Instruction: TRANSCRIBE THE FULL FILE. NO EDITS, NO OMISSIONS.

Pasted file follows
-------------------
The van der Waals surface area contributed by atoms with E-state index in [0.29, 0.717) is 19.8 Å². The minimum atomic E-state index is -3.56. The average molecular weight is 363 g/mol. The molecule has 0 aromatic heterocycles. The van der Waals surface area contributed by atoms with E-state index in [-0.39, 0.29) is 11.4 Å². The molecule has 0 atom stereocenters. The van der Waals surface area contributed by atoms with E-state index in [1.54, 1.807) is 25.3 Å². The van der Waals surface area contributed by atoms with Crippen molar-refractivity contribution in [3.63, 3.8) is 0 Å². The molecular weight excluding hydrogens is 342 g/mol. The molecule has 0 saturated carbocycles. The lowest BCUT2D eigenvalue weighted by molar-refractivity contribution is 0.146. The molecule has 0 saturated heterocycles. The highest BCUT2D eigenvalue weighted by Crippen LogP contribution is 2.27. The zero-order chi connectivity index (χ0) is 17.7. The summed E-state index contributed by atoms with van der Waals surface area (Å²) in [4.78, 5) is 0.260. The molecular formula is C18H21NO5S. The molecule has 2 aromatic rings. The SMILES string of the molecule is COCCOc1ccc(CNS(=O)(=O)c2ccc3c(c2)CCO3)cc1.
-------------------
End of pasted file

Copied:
The van der Waals surface area contributed by atoms with E-state index in [0.29, 0.717) is 19.8 Å². The minimum atomic E-state index is -3.56. The average molecular weight is 363 g/mol. The molecule has 0 aromatic heterocycles. The van der Waals surface area contributed by atoms with E-state index in [-0.39, 0.29) is 11.4 Å². The molecule has 0 atom stereocenters. The van der Waals surface area contributed by atoms with E-state index in [1.54, 1.807) is 25.3 Å². The van der Waals surface area contributed by atoms with Crippen molar-refractivity contribution in [3.63, 3.8) is 0 Å². The molecular weight excluding hydrogens is 342 g/mol. The molecule has 0 saturated carbocycles. The lowest BCUT2D eigenvalue weighted by molar-refractivity contribution is 0.146. The molecule has 0 saturated heterocycles. The highest BCUT2D eigenvalue weighted by Crippen LogP contribution is 2.27. The zero-order chi connectivity index (χ0) is 17.7. The summed E-state index contributed by atoms with van der Waals surface area (Å²) in [4.78, 5) is 0.260. The molecular formula is C18H21NO5S. The molecule has 2 aromatic rings. The SMILES string of the molecule is COCCOc1ccc(CNS(=O)(=O)c2ccc3c(c2)CCO3)cc1.